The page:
[0:08:03.6] KM: That’s not conservative.
[0:08:05.1] AL: It is, actually.
[0:08:06.2] KM: Libertarian is conservative? What’s the definition of that?
[0:08:09.4] AL: Well, libertarians believe in very very limited government, and so they want to keep their government out of your pocketbook. They also want to keep the government out of your bedroom.
[0:08:18.9] KM: I agree with that.
[0:08:20.0] AL: I respect libertarians the way I respect the Catholic Church. I don’t agree with their stance on abortion, but it’s very very consistent with their pro-life stance on the death penalty. I respect the Catholic Church, because even though I disagree on abortion, they are very very consistent in their pro-life. Not like many evangelical conservatives who say, “Well, we’re pro-life when it comes to abortion,” but were they all for the death penalty?
[0:08:46.7] KM: Oh! I never thought about that.
[0:08:48.1] AL: Libertarians are the same way. Whereas a social conservative is they want to get the government out of your pocket, but they would have put the government back in your bedroom. Libertarians are very consistent in saying that as little government as possible.
[0:09:00.7] KM: I’ve never thought about either of those issues. After you got out of college, you started another newspaper.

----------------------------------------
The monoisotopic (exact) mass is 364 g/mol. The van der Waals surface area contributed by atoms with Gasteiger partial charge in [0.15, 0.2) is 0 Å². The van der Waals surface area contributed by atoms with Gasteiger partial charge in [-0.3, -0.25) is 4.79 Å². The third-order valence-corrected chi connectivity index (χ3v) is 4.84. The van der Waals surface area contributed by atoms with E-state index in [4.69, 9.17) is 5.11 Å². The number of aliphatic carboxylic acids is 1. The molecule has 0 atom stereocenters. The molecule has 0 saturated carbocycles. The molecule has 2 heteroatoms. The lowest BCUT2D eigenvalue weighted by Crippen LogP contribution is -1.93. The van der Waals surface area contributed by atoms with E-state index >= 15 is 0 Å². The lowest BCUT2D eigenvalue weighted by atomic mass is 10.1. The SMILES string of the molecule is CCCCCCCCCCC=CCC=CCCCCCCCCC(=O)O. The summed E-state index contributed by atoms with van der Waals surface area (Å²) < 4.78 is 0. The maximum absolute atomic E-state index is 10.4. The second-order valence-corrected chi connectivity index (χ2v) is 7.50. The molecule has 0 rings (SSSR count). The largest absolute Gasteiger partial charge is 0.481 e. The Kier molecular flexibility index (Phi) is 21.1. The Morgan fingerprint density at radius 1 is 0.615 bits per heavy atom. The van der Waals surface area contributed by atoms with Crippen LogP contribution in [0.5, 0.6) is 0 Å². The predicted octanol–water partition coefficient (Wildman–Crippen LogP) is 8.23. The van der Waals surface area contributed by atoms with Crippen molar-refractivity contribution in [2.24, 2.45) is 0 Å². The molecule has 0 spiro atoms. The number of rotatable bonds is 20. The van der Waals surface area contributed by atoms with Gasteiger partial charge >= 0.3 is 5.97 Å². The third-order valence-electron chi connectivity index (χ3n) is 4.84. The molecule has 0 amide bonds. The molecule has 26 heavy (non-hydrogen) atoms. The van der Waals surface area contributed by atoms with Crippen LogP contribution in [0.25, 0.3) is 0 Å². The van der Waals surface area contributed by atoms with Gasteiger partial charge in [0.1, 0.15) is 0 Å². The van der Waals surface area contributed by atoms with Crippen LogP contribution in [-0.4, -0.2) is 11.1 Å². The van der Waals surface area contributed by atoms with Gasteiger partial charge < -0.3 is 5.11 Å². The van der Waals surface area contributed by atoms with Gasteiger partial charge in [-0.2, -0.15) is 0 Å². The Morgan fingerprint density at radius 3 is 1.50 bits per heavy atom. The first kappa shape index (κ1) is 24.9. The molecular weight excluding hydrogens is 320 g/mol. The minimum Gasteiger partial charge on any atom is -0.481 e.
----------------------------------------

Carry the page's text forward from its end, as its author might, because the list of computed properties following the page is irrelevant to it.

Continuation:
[0:09:07.4] AL: Jim Bale, the owner of Publishers Bookshop gave me $200. I asked him if he wanted to buy stuff. He said, “How much you looking for?” I said, “What do you got?” He says, “I’ll give you $200.” I said, “Great.” I’d been down to park and printing company and they’d want me to blank stock certificates off, fills it out, gave it to him and he gave me $200. Found out years later he had written down this checkbook donation because he never expected to see the $200 again.
[0:09:31.6] KM: That newspaper was called.
[0:09:33.0] AL: Union Station Times.
[0:09:34.1] KM: That’s right.
[0:09:34.5] AL: Which eventually morphed into Arkansas Times, because we realized we couldn’t make a living as the neighborhood newspaper and we were down at this little railroad house down the 2nd Street, about the train station, Union Station. David and I lived in the back and then we’d put out the — Our volunteer staff put out the —
[0:09:50.3] KM: Was it conservative?
[0:09:51.8] AL: No, it was moving on a more liberal direction. It mainly was focused — It wasn’t so political. It was really focused on investing and importing. We weren’t near as peggable if you will. Although I remember Siebert Distributing, they were the magazine distributor here in Little Rock back then. Mr. Siebert decided we were communist. Where he came up with that. He said we were communist and so he wouldn’t distribute us, so that’s when we started having to put out boxes and come up with all kinds of ways to get the newspaper at people’s houses.